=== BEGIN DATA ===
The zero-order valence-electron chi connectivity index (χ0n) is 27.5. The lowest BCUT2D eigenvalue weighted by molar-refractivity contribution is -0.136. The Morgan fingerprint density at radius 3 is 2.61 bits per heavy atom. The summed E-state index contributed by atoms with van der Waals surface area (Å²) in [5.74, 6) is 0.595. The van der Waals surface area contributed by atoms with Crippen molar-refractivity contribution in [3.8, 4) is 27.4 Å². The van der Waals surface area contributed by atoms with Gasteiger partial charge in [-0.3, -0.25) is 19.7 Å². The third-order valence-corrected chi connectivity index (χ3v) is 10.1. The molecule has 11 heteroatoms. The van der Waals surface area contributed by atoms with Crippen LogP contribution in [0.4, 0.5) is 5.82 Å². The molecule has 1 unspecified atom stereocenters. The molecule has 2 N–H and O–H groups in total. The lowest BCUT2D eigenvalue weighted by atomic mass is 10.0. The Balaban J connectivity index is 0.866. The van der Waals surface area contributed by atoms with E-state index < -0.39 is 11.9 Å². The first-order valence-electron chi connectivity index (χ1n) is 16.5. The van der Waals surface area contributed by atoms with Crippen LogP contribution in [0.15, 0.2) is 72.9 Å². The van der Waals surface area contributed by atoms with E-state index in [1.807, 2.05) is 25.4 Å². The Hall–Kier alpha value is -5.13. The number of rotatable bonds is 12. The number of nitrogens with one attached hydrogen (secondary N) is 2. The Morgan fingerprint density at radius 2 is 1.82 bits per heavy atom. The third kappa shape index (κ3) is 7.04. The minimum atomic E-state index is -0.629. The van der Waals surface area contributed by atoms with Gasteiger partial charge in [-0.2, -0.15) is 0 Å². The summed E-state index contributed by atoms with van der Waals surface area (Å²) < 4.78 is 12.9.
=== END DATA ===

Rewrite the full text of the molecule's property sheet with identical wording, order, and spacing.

The zero-order valence-electron chi connectivity index (χ0n) is 27.5. The lowest BCUT2D eigenvalue weighted by molar-refractivity contribution is -0.136. The Morgan fingerprint density at radius 3 is 2.61 bits per heavy atom. The summed E-state index contributed by atoms with van der Waals surface area (Å²) in [5.74, 6) is 0.595. The van der Waals surface area contributed by atoms with Crippen molar-refractivity contribution in [3.8, 4) is 27.4 Å². The van der Waals surface area contributed by atoms with Gasteiger partial charge in [-0.3, -0.25) is 19.7 Å². The third-order valence-corrected chi connectivity index (χ3v) is 10.1. The molecule has 11 heteroatoms. The van der Waals surface area contributed by atoms with Crippen LogP contribution in [0.4, 0.5) is 5.82 Å². The molecule has 1 unspecified atom stereocenters. The molecule has 2 N–H and O–H groups in total. The lowest BCUT2D eigenvalue weighted by atomic mass is 10.0. The Balaban J connectivity index is 0.866. The van der Waals surface area contributed by atoms with E-state index < -0.39 is 11.9 Å². The first-order valence-electron chi connectivity index (χ1n) is 16.5. The van der Waals surface area contributed by atoms with Crippen LogP contribution in [0.15, 0.2) is 72.9 Å². The van der Waals surface area contributed by atoms with E-state index in [1.807, 2.05) is 25.4 Å². The Hall–Kier alpha value is -5.13. The number of rotatable bonds is 12. The number of nitrogens with one attached hydrogen (secondary N) is 2. The Morgan fingerprint density at radius 2 is 1.82 bits per heavy atom. The third kappa shape index (κ3) is 7.04. The minimum atomic E-state index is -0.629. The van der Waals surface area contributed by atoms with Gasteiger partial charge in [-0.2, -0.15) is 0 Å². The summed E-state index contributed by atoms with van der Waals surface area (Å²) < 4.78 is 12.9.